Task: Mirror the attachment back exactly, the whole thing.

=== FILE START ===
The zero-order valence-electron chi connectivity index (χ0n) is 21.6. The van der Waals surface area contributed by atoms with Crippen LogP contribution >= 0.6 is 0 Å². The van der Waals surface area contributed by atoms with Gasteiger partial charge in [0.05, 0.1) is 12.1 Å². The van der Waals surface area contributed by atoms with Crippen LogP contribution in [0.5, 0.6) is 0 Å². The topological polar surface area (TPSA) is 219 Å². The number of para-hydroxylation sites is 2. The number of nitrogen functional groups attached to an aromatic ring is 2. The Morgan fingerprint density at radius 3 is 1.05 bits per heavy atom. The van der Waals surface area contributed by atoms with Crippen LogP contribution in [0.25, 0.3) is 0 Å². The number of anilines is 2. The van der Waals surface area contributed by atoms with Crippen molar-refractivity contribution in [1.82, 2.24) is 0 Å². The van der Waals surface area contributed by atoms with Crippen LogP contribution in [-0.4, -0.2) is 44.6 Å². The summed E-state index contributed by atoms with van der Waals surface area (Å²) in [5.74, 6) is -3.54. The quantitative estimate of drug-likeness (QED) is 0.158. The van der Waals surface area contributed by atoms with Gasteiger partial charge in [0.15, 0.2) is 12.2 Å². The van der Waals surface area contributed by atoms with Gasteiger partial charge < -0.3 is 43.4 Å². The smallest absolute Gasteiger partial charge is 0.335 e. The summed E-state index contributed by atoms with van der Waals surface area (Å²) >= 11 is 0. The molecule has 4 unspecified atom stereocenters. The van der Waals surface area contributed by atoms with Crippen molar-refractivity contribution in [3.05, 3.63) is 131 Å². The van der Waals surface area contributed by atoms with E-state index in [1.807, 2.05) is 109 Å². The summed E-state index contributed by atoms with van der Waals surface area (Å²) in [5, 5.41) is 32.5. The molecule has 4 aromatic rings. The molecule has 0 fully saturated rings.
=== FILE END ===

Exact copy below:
The zero-order valence-electron chi connectivity index (χ0n) is 21.6. The van der Waals surface area contributed by atoms with Crippen LogP contribution >= 0.6 is 0 Å². The van der Waals surface area contributed by atoms with Gasteiger partial charge in [0.05, 0.1) is 12.1 Å². The van der Waals surface area contributed by atoms with Crippen LogP contribution in [0.5, 0.6) is 0 Å². The topological polar surface area (TPSA) is 219 Å². The number of para-hydroxylation sites is 2. The number of nitrogen functional groups attached to an aromatic ring is 2. The Morgan fingerprint density at radius 3 is 1.05 bits per heavy atom. The van der Waals surface area contributed by atoms with Crippen LogP contribution in [0.25, 0.3) is 0 Å². The number of anilines is 2. The van der Waals surface area contributed by atoms with Crippen molar-refractivity contribution in [1.82, 2.24) is 0 Å². The van der Waals surface area contributed by atoms with Crippen LogP contribution in [-0.4, -0.2) is 44.6 Å². The summed E-state index contributed by atoms with van der Waals surface area (Å²) in [5.74, 6) is -3.54. The quantitative estimate of drug-likeness (QED) is 0.158. The van der Waals surface area contributed by atoms with Gasteiger partial charge in [0.15, 0.2) is 12.2 Å². The van der Waals surface area contributed by atoms with Gasteiger partial charge < -0.3 is 43.4 Å². The smallest absolute Gasteiger partial charge is 0.335 e. The summed E-state index contributed by atoms with van der Waals surface area (Å²) >= 11 is 0. The molecule has 4 unspecified atom stereocenters. The van der Waals surface area contributed by atoms with Crippen molar-refractivity contribution in [3.05, 3.63) is 131 Å². The van der Waals surface area contributed by atoms with E-state index in [1.807, 2.05) is 109 Å². The summed E-state index contributed by atoms with van der Waals surface area (Å²) in [5, 5.41) is 32.5. The molecule has 4 aromatic rings. The molecule has 0 fully saturated rings.